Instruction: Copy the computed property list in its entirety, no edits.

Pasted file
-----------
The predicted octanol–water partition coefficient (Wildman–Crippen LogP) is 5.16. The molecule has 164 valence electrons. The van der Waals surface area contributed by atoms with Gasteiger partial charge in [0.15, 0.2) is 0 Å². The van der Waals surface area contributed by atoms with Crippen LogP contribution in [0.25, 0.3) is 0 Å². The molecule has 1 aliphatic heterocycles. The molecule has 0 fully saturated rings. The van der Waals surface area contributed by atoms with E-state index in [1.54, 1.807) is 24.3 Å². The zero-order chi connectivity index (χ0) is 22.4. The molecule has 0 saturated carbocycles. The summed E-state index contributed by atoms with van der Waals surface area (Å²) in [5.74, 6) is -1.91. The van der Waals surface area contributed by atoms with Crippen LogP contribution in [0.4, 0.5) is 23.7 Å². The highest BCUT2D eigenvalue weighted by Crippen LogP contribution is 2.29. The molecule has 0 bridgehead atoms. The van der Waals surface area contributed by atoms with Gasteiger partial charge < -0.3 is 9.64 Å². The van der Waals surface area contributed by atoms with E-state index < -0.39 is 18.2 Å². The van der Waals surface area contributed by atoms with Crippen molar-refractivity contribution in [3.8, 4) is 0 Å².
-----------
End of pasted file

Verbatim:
The predicted octanol–water partition coefficient (Wildman–Crippen LogP) is 5.16. The molecule has 164 valence electrons. The van der Waals surface area contributed by atoms with Gasteiger partial charge in [0.15, 0.2) is 0 Å². The van der Waals surface area contributed by atoms with Crippen LogP contribution in [0.25, 0.3) is 0 Å². The molecule has 1 aliphatic heterocycles. The molecule has 0 fully saturated rings. The van der Waals surface area contributed by atoms with E-state index in [1.54, 1.807) is 24.3 Å². The zero-order chi connectivity index (χ0) is 22.4. The molecule has 0 saturated carbocycles. The summed E-state index contributed by atoms with van der Waals surface area (Å²) in [5.74, 6) is -1.91. The van der Waals surface area contributed by atoms with Crippen LogP contribution in [0.4, 0.5) is 23.7 Å². The highest BCUT2D eigenvalue weighted by Crippen LogP contribution is 2.29. The molecule has 0 bridgehead atoms. The van der Waals surface area contributed by atoms with Gasteiger partial charge < -0.3 is 9.64 Å². The van der Waals surface area contributed by atoms with E-state index < -0.39 is 18.2 Å². The van der Waals surface area contributed by atoms with Crippen molar-refractivity contribution in [3.8, 4) is 0 Å².